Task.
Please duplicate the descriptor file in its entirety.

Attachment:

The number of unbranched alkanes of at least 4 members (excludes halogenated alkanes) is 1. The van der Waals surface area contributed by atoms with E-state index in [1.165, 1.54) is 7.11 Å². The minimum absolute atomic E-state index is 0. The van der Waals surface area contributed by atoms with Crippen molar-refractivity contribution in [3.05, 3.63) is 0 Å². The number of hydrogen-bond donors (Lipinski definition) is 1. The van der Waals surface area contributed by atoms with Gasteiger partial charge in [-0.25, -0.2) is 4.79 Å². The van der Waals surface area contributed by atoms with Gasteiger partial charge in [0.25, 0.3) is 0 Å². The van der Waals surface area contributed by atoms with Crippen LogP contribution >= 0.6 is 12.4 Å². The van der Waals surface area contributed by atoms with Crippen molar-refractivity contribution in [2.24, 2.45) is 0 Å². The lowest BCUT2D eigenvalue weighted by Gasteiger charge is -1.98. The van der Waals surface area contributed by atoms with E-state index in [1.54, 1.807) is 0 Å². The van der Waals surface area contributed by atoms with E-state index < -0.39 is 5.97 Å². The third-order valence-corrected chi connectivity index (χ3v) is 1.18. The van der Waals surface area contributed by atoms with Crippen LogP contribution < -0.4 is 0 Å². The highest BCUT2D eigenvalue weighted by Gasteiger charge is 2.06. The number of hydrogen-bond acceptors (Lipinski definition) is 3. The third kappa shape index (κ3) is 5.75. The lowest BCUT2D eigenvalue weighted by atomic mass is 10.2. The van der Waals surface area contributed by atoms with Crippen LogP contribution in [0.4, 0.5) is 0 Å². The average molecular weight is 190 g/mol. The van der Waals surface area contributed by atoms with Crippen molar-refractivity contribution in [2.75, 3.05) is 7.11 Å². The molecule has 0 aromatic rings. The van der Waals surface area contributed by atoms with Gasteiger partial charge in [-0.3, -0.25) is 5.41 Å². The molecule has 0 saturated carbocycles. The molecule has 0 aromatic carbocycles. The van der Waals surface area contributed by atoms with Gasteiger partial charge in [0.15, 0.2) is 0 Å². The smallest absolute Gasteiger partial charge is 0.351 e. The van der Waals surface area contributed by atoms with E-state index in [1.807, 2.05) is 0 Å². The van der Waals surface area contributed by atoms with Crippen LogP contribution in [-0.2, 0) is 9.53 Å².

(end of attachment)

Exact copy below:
The number of unbranched alkanes of at least 4 members (excludes halogenated alkanes) is 1. The van der Waals surface area contributed by atoms with E-state index in [1.165, 1.54) is 7.11 Å². The minimum absolute atomic E-state index is 0. The van der Waals surface area contributed by atoms with Crippen molar-refractivity contribution in [3.05, 3.63) is 0 Å². The number of hydrogen-bond donors (Lipinski definition) is 1. The van der Waals surface area contributed by atoms with Gasteiger partial charge in [-0.25, -0.2) is 4.79 Å². The van der Waals surface area contributed by atoms with Gasteiger partial charge in [0.25, 0.3) is 0 Å². The van der Waals surface area contributed by atoms with Crippen LogP contribution >= 0.6 is 12.4 Å². The van der Waals surface area contributed by atoms with Crippen molar-refractivity contribution in [2.24, 2.45) is 0 Å². The lowest BCUT2D eigenvalue weighted by Gasteiger charge is -1.98. The van der Waals surface area contributed by atoms with E-state index in [1.54, 1.807) is 0 Å². The van der Waals surface area contributed by atoms with E-state index < -0.39 is 5.97 Å². The third-order valence-corrected chi connectivity index (χ3v) is 1.18. The van der Waals surface area contributed by atoms with Crippen LogP contribution < -0.4 is 0 Å². The highest BCUT2D eigenvalue weighted by Gasteiger charge is 2.06. The number of hydrogen-bond acceptors (Lipinski definition) is 3. The third kappa shape index (κ3) is 5.75. The lowest BCUT2D eigenvalue weighted by atomic mass is 10.2. The van der Waals surface area contributed by atoms with Crippen LogP contribution in [0.4, 0.5) is 0 Å². The average molecular weight is 190 g/mol. The van der Waals surface area contributed by atoms with Crippen molar-refractivity contribution in [2.75, 3.05) is 7.11 Å². The molecule has 0 aromatic rings. The van der Waals surface area contributed by atoms with Gasteiger partial charge in [-0.3, -0.25) is 5.41 Å². The molecule has 0 saturated carbocycles. The molecule has 0 aromatic carbocycles. The van der Waals surface area contributed by atoms with Gasteiger partial charge in [0.15, 0.2) is 0 Å². The smallest absolute Gasteiger partial charge is 0.351 e. The van der Waals surface area contributed by atoms with E-state index in [1.807, 2.05) is 0 Å². The van der Waals surface area contributed by atoms with Crippen LogP contribution in [-0.2, 0) is 9.53 Å².